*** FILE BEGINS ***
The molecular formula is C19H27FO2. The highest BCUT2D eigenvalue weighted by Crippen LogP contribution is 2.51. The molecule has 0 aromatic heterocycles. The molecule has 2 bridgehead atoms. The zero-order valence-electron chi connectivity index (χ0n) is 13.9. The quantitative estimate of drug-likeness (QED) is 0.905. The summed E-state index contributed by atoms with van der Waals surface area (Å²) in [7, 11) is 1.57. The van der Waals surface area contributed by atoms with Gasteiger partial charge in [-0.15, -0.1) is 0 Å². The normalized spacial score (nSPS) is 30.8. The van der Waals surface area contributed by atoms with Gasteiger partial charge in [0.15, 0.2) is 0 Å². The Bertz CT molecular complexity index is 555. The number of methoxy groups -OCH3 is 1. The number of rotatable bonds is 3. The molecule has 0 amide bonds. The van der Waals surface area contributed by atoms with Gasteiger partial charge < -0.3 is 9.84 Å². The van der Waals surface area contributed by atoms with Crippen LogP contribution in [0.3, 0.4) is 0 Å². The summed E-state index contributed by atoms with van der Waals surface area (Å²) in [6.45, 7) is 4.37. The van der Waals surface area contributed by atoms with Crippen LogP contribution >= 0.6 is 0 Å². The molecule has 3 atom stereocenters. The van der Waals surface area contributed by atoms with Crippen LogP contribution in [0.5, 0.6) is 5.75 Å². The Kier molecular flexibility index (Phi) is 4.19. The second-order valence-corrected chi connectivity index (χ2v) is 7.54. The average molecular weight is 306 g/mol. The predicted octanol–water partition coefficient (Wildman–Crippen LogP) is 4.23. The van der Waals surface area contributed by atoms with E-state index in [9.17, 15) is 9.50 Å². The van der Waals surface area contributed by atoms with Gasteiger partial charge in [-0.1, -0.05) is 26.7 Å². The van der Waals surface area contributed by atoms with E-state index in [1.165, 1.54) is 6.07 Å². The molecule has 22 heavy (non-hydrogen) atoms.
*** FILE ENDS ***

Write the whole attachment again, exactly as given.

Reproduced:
The molecular formula is C19H27FO2. The highest BCUT2D eigenvalue weighted by Crippen LogP contribution is 2.51. The molecule has 0 aromatic heterocycles. The molecule has 2 bridgehead atoms. The zero-order valence-electron chi connectivity index (χ0n) is 13.9. The quantitative estimate of drug-likeness (QED) is 0.905. The summed E-state index contributed by atoms with van der Waals surface area (Å²) in [7, 11) is 1.57. The van der Waals surface area contributed by atoms with Gasteiger partial charge in [-0.15, -0.1) is 0 Å². The normalized spacial score (nSPS) is 30.8. The van der Waals surface area contributed by atoms with Gasteiger partial charge in [0.15, 0.2) is 0 Å². The Bertz CT molecular complexity index is 555. The number of methoxy groups -OCH3 is 1. The number of rotatable bonds is 3. The molecule has 0 amide bonds. The van der Waals surface area contributed by atoms with Gasteiger partial charge < -0.3 is 9.84 Å². The van der Waals surface area contributed by atoms with Crippen LogP contribution in [0.3, 0.4) is 0 Å². The summed E-state index contributed by atoms with van der Waals surface area (Å²) in [6.45, 7) is 4.37. The van der Waals surface area contributed by atoms with Crippen LogP contribution >= 0.6 is 0 Å². The molecule has 3 atom stereocenters. The van der Waals surface area contributed by atoms with Crippen LogP contribution in [0.5, 0.6) is 5.75 Å². The Kier molecular flexibility index (Phi) is 4.19. The second-order valence-corrected chi connectivity index (χ2v) is 7.54. The average molecular weight is 306 g/mol. The predicted octanol–water partition coefficient (Wildman–Crippen LogP) is 4.23. The van der Waals surface area contributed by atoms with E-state index in [9.17, 15) is 9.50 Å². The van der Waals surface area contributed by atoms with Gasteiger partial charge in [-0.1, -0.05) is 26.7 Å². The van der Waals surface area contributed by atoms with E-state index in [1.165, 1.54) is 6.07 Å². The molecule has 22 heavy (non-hydrogen) atoms.